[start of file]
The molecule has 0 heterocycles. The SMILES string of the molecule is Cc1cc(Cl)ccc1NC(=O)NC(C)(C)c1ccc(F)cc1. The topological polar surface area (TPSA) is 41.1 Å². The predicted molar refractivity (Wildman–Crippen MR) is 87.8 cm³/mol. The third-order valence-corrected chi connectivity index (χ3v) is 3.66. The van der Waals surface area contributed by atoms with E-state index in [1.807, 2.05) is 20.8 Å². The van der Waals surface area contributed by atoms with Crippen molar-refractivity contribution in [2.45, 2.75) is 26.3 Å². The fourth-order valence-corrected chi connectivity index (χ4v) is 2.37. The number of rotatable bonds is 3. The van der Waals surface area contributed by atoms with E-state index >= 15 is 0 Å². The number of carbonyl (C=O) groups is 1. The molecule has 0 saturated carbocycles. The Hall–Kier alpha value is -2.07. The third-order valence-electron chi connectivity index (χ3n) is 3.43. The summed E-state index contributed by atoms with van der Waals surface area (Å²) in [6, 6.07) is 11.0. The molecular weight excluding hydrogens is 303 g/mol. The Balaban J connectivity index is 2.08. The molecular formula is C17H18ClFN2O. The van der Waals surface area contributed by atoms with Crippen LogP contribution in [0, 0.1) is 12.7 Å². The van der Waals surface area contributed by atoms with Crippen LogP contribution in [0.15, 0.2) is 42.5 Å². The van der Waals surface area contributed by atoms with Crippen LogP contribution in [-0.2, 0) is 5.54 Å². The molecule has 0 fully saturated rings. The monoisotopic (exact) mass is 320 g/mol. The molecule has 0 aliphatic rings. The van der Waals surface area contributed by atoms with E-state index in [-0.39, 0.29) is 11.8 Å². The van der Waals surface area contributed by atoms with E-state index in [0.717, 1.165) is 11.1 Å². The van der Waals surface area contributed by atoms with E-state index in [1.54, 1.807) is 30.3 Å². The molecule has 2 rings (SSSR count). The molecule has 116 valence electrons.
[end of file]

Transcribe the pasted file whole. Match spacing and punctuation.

The molecule has 0 heterocycles. The SMILES string of the molecule is Cc1cc(Cl)ccc1NC(=O)NC(C)(C)c1ccc(F)cc1. The topological polar surface area (TPSA) is 41.1 Å². The predicted molar refractivity (Wildman–Crippen MR) is 87.8 cm³/mol. The third-order valence-corrected chi connectivity index (χ3v) is 3.66. The van der Waals surface area contributed by atoms with E-state index in [1.807, 2.05) is 20.8 Å². The van der Waals surface area contributed by atoms with Crippen molar-refractivity contribution in [2.45, 2.75) is 26.3 Å². The fourth-order valence-corrected chi connectivity index (χ4v) is 2.37. The number of rotatable bonds is 3. The van der Waals surface area contributed by atoms with E-state index >= 15 is 0 Å². The number of carbonyl (C=O) groups is 1. The molecule has 0 saturated carbocycles. The Hall–Kier alpha value is -2.07. The third-order valence-electron chi connectivity index (χ3n) is 3.43. The summed E-state index contributed by atoms with van der Waals surface area (Å²) in [6, 6.07) is 11.0. The molecular weight excluding hydrogens is 303 g/mol. The Balaban J connectivity index is 2.08. The molecular formula is C17H18ClFN2O. The van der Waals surface area contributed by atoms with Crippen LogP contribution in [0, 0.1) is 12.7 Å². The van der Waals surface area contributed by atoms with Crippen LogP contribution in [0.15, 0.2) is 42.5 Å². The van der Waals surface area contributed by atoms with Crippen LogP contribution in [-0.2, 0) is 5.54 Å². The molecule has 0 fully saturated rings. The monoisotopic (exact) mass is 320 g/mol. The molecule has 0 aliphatic rings. The van der Waals surface area contributed by atoms with E-state index in [-0.39, 0.29) is 11.8 Å². The van der Waals surface area contributed by atoms with E-state index in [0.717, 1.165) is 11.1 Å². The van der Waals surface area contributed by atoms with E-state index in [1.54, 1.807) is 30.3 Å². The molecule has 2 rings (SSSR count). The molecule has 116 valence electrons.